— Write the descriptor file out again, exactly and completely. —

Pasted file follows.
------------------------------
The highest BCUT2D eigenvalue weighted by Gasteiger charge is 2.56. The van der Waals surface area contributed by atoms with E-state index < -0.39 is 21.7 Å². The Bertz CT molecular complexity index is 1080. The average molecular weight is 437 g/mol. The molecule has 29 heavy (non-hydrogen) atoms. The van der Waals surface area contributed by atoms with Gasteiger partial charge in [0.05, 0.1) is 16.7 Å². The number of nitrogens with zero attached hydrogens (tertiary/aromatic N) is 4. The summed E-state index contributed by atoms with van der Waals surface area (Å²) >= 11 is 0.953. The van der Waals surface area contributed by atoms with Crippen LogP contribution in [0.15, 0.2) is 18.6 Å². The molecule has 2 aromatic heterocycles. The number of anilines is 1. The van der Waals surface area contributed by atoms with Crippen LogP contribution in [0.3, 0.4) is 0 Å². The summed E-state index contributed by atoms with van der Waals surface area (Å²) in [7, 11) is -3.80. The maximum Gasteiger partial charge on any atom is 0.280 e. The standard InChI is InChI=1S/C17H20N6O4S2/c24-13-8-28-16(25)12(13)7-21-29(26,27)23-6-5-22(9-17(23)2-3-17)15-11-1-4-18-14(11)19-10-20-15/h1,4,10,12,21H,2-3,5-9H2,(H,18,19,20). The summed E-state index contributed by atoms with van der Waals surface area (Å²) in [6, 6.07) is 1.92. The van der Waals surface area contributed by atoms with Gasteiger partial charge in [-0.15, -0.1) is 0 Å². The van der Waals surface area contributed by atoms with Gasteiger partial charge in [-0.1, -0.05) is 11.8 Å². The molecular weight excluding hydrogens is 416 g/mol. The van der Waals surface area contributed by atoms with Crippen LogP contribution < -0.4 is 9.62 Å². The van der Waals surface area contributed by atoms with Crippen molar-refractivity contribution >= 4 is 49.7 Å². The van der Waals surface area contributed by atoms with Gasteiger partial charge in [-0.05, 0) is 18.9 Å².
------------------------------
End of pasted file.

The highest BCUT2D eigenvalue weighted by Gasteiger charge is 2.56. The van der Waals surface area contributed by atoms with E-state index < -0.39 is 21.7 Å². The Bertz CT molecular complexity index is 1080. The average molecular weight is 437 g/mol. The molecule has 29 heavy (non-hydrogen) atoms. The van der Waals surface area contributed by atoms with Gasteiger partial charge in [0.05, 0.1) is 16.7 Å². The number of nitrogens with zero attached hydrogens (tertiary/aromatic N) is 4. The summed E-state index contributed by atoms with van der Waals surface area (Å²) >= 11 is 0.953. The van der Waals surface area contributed by atoms with Crippen LogP contribution in [0.15, 0.2) is 18.6 Å². The molecule has 2 aromatic heterocycles. The number of anilines is 1. The van der Waals surface area contributed by atoms with Crippen LogP contribution in [0.3, 0.4) is 0 Å². The summed E-state index contributed by atoms with van der Waals surface area (Å²) in [7, 11) is -3.80. The maximum Gasteiger partial charge on any atom is 0.280 e. The standard InChI is InChI=1S/C17H20N6O4S2/c24-13-8-28-16(25)12(13)7-21-29(26,27)23-6-5-22(9-17(23)2-3-17)15-11-1-4-18-14(11)19-10-20-15/h1,4,10,12,21H,2-3,5-9H2,(H,18,19,20). The summed E-state index contributed by atoms with van der Waals surface area (Å²) in [6, 6.07) is 1.92. The van der Waals surface area contributed by atoms with Gasteiger partial charge in [-0.15, -0.1) is 0 Å². The van der Waals surface area contributed by atoms with Gasteiger partial charge in [-0.1, -0.05) is 11.8 Å². The molecular weight excluding hydrogens is 416 g/mol. The van der Waals surface area contributed by atoms with Crippen LogP contribution < -0.4 is 9.62 Å². The van der Waals surface area contributed by atoms with Crippen molar-refractivity contribution >= 4 is 49.7 Å². The van der Waals surface area contributed by atoms with Gasteiger partial charge in [-0.05, 0) is 18.9 Å².